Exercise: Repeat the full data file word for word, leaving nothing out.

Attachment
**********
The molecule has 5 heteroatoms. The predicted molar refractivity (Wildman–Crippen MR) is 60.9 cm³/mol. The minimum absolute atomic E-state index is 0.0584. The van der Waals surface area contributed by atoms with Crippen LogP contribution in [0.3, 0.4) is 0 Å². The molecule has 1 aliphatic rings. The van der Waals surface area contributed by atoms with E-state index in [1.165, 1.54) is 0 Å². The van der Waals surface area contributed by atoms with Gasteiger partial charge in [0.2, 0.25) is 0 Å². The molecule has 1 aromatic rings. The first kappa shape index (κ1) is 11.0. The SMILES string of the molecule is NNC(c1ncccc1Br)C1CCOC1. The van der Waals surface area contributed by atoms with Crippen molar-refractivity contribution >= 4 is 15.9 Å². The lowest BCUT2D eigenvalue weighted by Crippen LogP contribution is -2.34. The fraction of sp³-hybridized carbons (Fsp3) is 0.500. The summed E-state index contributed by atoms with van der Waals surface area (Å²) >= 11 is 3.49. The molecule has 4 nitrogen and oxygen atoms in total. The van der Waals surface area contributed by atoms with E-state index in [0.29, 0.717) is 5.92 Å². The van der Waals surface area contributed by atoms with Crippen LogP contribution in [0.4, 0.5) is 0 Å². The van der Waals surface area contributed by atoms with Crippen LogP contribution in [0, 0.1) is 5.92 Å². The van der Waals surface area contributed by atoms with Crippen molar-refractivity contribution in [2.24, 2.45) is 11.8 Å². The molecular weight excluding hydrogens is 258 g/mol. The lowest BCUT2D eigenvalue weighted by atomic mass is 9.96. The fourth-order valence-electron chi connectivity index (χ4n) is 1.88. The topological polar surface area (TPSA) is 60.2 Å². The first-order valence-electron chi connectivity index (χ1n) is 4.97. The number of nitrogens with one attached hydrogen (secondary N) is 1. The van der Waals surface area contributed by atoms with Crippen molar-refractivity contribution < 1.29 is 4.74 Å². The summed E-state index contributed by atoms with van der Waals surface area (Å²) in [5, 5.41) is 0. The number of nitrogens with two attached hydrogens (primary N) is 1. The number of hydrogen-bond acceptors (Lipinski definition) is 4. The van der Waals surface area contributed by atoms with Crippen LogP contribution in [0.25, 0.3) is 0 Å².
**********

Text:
The molecule has 5 heteroatoms. The predicted molar refractivity (Wildman–Crippen MR) is 60.9 cm³/mol. The minimum absolute atomic E-state index is 0.0584. The van der Waals surface area contributed by atoms with Crippen LogP contribution in [0.3, 0.4) is 0 Å². The molecule has 1 aliphatic rings. The van der Waals surface area contributed by atoms with E-state index in [1.165, 1.54) is 0 Å². The van der Waals surface area contributed by atoms with Gasteiger partial charge in [0.2, 0.25) is 0 Å². The molecule has 1 aromatic rings. The first kappa shape index (κ1) is 11.0. The SMILES string of the molecule is NNC(c1ncccc1Br)C1CCOC1. The van der Waals surface area contributed by atoms with Crippen molar-refractivity contribution >= 4 is 15.9 Å². The lowest BCUT2D eigenvalue weighted by Crippen LogP contribution is -2.34. The fraction of sp³-hybridized carbons (Fsp3) is 0.500. The summed E-state index contributed by atoms with van der Waals surface area (Å²) >= 11 is 3.49. The molecule has 4 nitrogen and oxygen atoms in total. The van der Waals surface area contributed by atoms with E-state index in [0.29, 0.717) is 5.92 Å². The van der Waals surface area contributed by atoms with Crippen LogP contribution in [0.4, 0.5) is 0 Å². The van der Waals surface area contributed by atoms with Crippen LogP contribution in [0, 0.1) is 5.92 Å². The van der Waals surface area contributed by atoms with Crippen molar-refractivity contribution in [2.24, 2.45) is 11.8 Å². The molecular weight excluding hydrogens is 258 g/mol. The lowest BCUT2D eigenvalue weighted by atomic mass is 9.96. The fourth-order valence-electron chi connectivity index (χ4n) is 1.88. The topological polar surface area (TPSA) is 60.2 Å². The first-order valence-electron chi connectivity index (χ1n) is 4.97. The number of nitrogens with one attached hydrogen (secondary N) is 1. The van der Waals surface area contributed by atoms with Crippen molar-refractivity contribution < 1.29 is 4.74 Å². The summed E-state index contributed by atoms with van der Waals surface area (Å²) in [5, 5.41) is 0. The number of nitrogens with two attached hydrogens (primary N) is 1. The number of hydrogen-bond acceptors (Lipinski definition) is 4. The van der Waals surface area contributed by atoms with Crippen LogP contribution in [0.25, 0.3) is 0 Å².